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New exercise guidelines say you move more, even a bit




It's now easier than ever to get the recommended amount of exercise, according to new physical activity guidelines released Monday by the US Department of Health. While the total number of minutes per week has not changed, one important detail has emerged: well, the government says every little bit of activity – even a minute or two – counts.

The Update, Officially Known The second edition of the American Physical Activity Policy was announced at the American Heart Association Scientific Sessions Session. Previously, the guidelines stated that physical activity must be performed in increments of 1

0 minutes or more to count on your weekly total.

"Some physical activity is better than none," states the updated guidelines. "Adults who sit less and exercise a lot of moderate to vigorous physical activity have some health benefits."

The change is important, experts say, because many Americans simply do not meet the guidelines for adults – get at least 150 to 300 minutes of moderate physical activity or 75 to 150 minutes of intense activity per week. According to a study published in JAMA only 26% of men and 19% of women receive so much.

RELATED: 25 Exercises One Can Do Anywhere [19659002] The guidelines (original and updated) suggest that children between the ages of 6 and 17 receive at least 60 minutes of moderate to vigorous physical activity daily but only 20% of young people meet the recommendations for their age groups. And for the first time, the guidelines for children ages 3 to 5 recommend that they be physically active throughout the day.

"The new guidelines show that anyone, based on the best of science, can dramatically improve their health only through exercise – anytime, anywhere, and with all the resources that make you active," said Admiral Brett P. Giroir, MD , Deputy Health Secretary, in a press release from HHS. The guidelines cite research that suggests that an estimated $ 117 billion in healthcare costs per year and about 10% of premature deaths are related to failure to meet these daily and weekly activity goals.

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They also list several benefits of physical activity that have been discovered since the introduction of the first physical activity guidelines in 2008. These include improving bone health, weight status and cognitive functions for children; lower risk of eight cancers (compared to two in 2008); health benefits for the brain; reduced anxiety and depression risk; improved sleep quality; and reduced fall risk for older adults. Physical activity can also reduce the risk of health complications for pregnant women and those with chronic ailments.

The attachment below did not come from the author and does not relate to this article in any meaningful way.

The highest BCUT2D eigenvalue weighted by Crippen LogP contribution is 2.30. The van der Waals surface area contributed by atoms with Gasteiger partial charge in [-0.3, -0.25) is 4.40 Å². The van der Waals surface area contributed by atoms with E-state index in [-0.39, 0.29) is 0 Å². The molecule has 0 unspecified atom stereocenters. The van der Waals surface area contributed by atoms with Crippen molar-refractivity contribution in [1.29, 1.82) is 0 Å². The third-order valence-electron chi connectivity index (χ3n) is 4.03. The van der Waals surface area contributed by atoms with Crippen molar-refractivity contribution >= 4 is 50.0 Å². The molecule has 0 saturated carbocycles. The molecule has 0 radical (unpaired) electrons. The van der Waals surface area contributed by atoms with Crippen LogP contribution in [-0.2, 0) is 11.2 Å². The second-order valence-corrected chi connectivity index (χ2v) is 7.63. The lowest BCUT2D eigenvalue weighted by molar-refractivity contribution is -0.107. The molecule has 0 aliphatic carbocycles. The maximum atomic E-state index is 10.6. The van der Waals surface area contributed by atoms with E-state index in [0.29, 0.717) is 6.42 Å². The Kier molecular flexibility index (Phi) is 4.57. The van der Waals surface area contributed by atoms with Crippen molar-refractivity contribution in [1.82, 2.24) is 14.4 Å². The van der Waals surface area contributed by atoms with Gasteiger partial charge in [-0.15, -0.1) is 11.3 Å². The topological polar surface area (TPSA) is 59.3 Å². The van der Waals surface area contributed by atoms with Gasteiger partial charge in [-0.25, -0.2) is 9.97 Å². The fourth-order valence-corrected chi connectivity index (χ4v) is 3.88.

Ideally, adults should receive a mix of different types of activities, including moderate aerobic activity (such as walking), vigorous aerobic activity (such as running), and muscle building activities (such as weight training). All three of these activities are good for your muscles and for your heart, research shows. For example, a recent study by the University of Iowa Medicine and Science in Sports and Sports found that lifting weights can reduce the risk of heart attack or stroke by 40 to 70% and less than an hour per hour took weeks to see the biggest benefits.

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The new guidelines also state that immediate health benefits can be achieved through a single onset activity – such as reduced anxiety and blood pressure, improved sleep quality and improved insulin sensitivity. Overall, the authors of the guideline in JAMA wrote that the evidence is clear: "Physical activity promotes normal growth and development, and can make people feel better, function better, sleep better, and risk reduce for many chronic diseases. "

Of course, most health experts have sung this song for quite some time – and we've long been advocates of the idea that every bit of practice counts. That's why it's so important to sit less, at work and at home. take more steps every day; and to find creative ways to engage in physical activity, even if you are not doing any official pulsing, sweaty workouts.

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